For more than 100 years American nonprofits have provided the social safety net that catches the most vulnerable before they slip beyond hope. However, although our American nonprofit infrastructure is vast and intricate, it is not invulnerable.
According to a recent survey, 80% of charities anticipate their 2020 revenue will be lower than expected, and most charities (89.4%) are concerned about maintaining a financially stable organization in 2020.
"In the nonprofit sector, the fragility of life is always very present. Likewise, for nonprofit leaders, the fragility of our organizations is also always present. Fears of an impending recession and the decline in the percentages of individuals donating to nonprofits have made the sustainability of organizations a top concern for executive directors for quite some time. But none of us expected the sudden disruption of our lives and society brought on by a pandemic.
"All revenue streams, from foundations to individuals and even fees for service, are under extreme pressure. Indeed, for many executives, thoughts today are not on sustainability but survivability—and, as always, it is at these times our constituents need us most.” (NPQ, Steve Zimmerman, March 19, 2020)
The Safety Net for the Safety Net
Projections by the International Monetary Fund and the World Bank suggest that a failed pandemic response could result in half the world population of 7.8 billion people soon living in poverty. At the same time, nearly 90 percent of nonprofits in a recent survey said they were concerned about remaining financially stable through the end of the year. This is a “perfect storm” now descending on the world’s most vulnerable.
WHO Can Save Nonprofits?
- Forbes reported that the 2,095 billionaires globally — even accounting for market downturns through mid-March — have fortunes that total $8 trillion. Roughly one in 10 billionaires have announced a commitment to give away at least half of their wealth during their lifetime or upon their death.
- Foundations worldwide have assets of $1.5 trillion.
- Meanwhile, the 400 wealthiest American individuals had wealth pegged by Forbes at nearly $3 trillion in 2018 — twice the amount held by foundations globally.
WHAT Must be Done?
Only the world’s most wealthy will be able to move fast enough to erect a safety net under our nonprofit infrastructure. If we can save even just 70 percent of nonprofits from extinction, perhaps we can ensure the civil-society safety net that has taken decades to build does not collapse. What can the uber-wealthy do?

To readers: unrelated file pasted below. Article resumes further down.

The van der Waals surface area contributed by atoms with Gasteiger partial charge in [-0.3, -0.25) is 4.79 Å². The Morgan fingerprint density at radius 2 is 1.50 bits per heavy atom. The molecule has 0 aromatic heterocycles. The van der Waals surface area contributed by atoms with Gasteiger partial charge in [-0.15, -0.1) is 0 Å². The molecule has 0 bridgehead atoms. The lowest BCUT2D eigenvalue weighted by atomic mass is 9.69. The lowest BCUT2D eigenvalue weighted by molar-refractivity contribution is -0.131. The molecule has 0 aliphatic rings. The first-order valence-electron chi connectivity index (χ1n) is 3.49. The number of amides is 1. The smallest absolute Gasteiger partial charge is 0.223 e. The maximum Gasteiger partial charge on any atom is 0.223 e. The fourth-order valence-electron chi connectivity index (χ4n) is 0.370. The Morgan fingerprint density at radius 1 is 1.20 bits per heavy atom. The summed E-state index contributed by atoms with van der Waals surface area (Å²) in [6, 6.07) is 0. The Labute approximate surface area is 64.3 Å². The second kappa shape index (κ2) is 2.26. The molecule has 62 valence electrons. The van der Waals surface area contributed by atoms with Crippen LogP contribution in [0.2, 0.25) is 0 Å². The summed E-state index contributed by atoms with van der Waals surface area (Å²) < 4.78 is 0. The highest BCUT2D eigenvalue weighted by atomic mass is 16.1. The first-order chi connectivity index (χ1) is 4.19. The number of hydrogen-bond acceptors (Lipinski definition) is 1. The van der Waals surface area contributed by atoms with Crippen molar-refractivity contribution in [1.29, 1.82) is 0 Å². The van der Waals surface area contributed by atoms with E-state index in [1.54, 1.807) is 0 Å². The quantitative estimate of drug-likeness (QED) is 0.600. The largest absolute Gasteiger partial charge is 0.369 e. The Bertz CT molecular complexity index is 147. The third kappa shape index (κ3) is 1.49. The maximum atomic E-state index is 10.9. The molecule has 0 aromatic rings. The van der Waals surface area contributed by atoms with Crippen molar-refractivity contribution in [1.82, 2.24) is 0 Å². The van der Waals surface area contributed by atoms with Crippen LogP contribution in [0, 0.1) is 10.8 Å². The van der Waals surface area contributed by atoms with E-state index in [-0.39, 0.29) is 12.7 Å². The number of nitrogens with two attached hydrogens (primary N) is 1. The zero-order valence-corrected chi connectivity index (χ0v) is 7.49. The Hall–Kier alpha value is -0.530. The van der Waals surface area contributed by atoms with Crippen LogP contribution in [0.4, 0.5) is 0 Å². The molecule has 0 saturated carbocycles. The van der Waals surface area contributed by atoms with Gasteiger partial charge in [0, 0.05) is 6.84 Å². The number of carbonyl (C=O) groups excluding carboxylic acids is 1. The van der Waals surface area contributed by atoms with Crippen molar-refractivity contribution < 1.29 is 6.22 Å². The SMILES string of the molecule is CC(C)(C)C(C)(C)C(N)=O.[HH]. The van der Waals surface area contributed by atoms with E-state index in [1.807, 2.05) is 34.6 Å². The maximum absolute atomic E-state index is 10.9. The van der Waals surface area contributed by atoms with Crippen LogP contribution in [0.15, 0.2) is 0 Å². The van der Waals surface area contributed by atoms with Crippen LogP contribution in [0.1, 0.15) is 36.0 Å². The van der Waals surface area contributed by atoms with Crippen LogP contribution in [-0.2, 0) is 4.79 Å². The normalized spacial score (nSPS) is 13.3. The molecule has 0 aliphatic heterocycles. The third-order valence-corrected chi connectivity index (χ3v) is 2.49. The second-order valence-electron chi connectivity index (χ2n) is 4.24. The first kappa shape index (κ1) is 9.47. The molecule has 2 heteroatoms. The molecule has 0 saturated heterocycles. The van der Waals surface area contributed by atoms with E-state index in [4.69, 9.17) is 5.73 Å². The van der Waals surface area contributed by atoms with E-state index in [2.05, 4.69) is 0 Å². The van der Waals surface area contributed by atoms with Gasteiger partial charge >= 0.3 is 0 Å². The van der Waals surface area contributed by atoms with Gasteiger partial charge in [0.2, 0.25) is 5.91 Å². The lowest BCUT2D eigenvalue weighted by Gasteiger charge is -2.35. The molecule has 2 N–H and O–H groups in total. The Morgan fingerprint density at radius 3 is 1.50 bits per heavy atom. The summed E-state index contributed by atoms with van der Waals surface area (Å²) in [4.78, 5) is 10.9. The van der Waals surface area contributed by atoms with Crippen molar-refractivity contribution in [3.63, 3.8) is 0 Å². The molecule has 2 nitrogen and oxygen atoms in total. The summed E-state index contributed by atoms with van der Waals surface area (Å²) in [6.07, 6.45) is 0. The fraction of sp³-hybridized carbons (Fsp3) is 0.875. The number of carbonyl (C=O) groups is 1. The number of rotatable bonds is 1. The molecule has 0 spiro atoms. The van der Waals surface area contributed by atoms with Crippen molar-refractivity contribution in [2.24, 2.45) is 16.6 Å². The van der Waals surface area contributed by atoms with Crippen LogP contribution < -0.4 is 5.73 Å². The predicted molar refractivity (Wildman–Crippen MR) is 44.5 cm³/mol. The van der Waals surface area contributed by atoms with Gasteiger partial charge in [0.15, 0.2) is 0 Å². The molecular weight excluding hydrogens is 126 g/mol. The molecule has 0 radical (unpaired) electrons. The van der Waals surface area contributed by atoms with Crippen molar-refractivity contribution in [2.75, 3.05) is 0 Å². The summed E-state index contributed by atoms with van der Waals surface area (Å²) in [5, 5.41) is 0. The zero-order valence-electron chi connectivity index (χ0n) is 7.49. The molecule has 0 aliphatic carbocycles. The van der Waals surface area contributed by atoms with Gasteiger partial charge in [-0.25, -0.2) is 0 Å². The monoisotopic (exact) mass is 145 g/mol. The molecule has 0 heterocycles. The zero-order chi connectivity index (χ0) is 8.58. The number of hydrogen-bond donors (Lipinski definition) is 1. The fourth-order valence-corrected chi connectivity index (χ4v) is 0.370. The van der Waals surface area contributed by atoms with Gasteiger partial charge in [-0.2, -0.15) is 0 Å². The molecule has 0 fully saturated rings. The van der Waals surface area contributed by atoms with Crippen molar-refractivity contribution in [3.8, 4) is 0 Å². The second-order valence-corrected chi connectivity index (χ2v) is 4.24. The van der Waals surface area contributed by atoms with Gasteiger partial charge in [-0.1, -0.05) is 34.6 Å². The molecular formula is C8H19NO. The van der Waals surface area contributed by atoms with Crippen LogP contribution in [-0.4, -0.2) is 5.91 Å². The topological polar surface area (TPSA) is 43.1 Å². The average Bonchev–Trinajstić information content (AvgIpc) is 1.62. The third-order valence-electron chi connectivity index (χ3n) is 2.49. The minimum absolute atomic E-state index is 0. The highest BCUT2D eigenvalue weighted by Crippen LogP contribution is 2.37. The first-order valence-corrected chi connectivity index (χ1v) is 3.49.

- Provide gifts of cash that are unrestricted. Enable nonprofits to weather the short-term loss of revenue from canceled fundraising events, lost income from suspended services, and other factors that now pose an existential threat to a vital element of our economy and social fabric.
- Now is not the time to give anonymously. Communities are suffering and need to know that solidarity comes in the form of individual giving, sharing, and caring.
Thank You to These First Responders
- Stand Together, founded by conservative businessman and philanthropist Charles Koch, has raised nearly $40 million for its #GiveTogetherNow fund, which has given $500 each to nearly 80,000 individuals and families.
The cash program is driven by the idea that people experiencing difficulties have the clearest idea of what they need, says Brian Hooks, Stand Together’s chief executive.
"The people experiencing poverty are not deficient," he says. "They have a lot to offer. Like all of us, they need help to realize their potential. They just need help."
- The Robins Foundation in Richmond, Va., worked with the city and other local grant makers to create a nearly $1.2 million fund to provide direct support for area residents in need.
- Blue Meridian Partners, which was spun out of the Edna McConnell Clark Foundation in 2018, has contributed "tens of millions" of dollars to various direct cash efforts, according to Jim Shelton, the donor collaborative’s chief investment and impact officer. Shelton declined to specify how much Blue Meridian has given, but he says the group has set a goal of $100 million, most of which will go toward direct cash transfers.
- Howard and Sheri Schultz gave $3 million from their foundation to help start the Plate Fund to support Seattle restaurant workers who are facing hardship. The couple worked with the Family Independence Initiative to develop a technology platform to distribute $500 each to restaurant workers making less than $62,000 annually who had been laid off. Howard Schultz says businesses and nonprofits are faced with a crisis "the likes of which we haven’t seen in our lifetime." To respond, philanthropy had to innovate and adopt an entrepreneurial mind-set. That doesn’t mean, Schultz says, that he and Sheri will continue to make cash grants after the chaos recedes. "We had to do something dramatic that was fast and nimble," he says, "and it didn’t matter whether or not it was strategically linked to our core purpose."
On behalf of nonprofits and the vulnerable populations they serve - thank you.